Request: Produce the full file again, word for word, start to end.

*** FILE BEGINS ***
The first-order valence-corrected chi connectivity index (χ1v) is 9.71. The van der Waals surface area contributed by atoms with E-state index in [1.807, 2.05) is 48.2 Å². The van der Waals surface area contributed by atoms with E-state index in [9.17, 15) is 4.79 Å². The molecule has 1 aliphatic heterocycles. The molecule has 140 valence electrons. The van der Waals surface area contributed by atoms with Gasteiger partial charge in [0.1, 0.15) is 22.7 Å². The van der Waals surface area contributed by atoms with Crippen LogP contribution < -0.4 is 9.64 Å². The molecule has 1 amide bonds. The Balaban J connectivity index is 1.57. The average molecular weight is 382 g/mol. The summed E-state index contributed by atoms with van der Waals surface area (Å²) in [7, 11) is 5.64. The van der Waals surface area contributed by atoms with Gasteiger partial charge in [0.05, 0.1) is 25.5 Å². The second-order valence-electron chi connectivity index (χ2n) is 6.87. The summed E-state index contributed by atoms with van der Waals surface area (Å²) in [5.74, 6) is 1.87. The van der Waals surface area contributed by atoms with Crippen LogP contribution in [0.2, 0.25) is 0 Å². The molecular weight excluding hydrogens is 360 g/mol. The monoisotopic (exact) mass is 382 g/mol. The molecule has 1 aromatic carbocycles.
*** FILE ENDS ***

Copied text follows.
The first-order valence-corrected chi connectivity index (χ1v) is 9.71. The van der Waals surface area contributed by atoms with E-state index in [1.807, 2.05) is 48.2 Å². The van der Waals surface area contributed by atoms with E-state index in [9.17, 15) is 4.79 Å². The molecule has 1 aliphatic heterocycles. The molecule has 140 valence electrons. The van der Waals surface area contributed by atoms with Gasteiger partial charge in [0.1, 0.15) is 22.7 Å². The van der Waals surface area contributed by atoms with Crippen LogP contribution < -0.4 is 9.64 Å². The molecule has 1 amide bonds. The Balaban J connectivity index is 1.57. The average molecular weight is 382 g/mol. The summed E-state index contributed by atoms with van der Waals surface area (Å²) in [7, 11) is 5.64. The van der Waals surface area contributed by atoms with Gasteiger partial charge in [0.05, 0.1) is 25.5 Å². The second-order valence-electron chi connectivity index (χ2n) is 6.87. The summed E-state index contributed by atoms with van der Waals surface area (Å²) in [5.74, 6) is 1.87. The van der Waals surface area contributed by atoms with Crippen LogP contribution in [0.2, 0.25) is 0 Å². The molecular weight excluding hydrogens is 360 g/mol. The monoisotopic (exact) mass is 382 g/mol. The molecule has 1 aromatic carbocycles.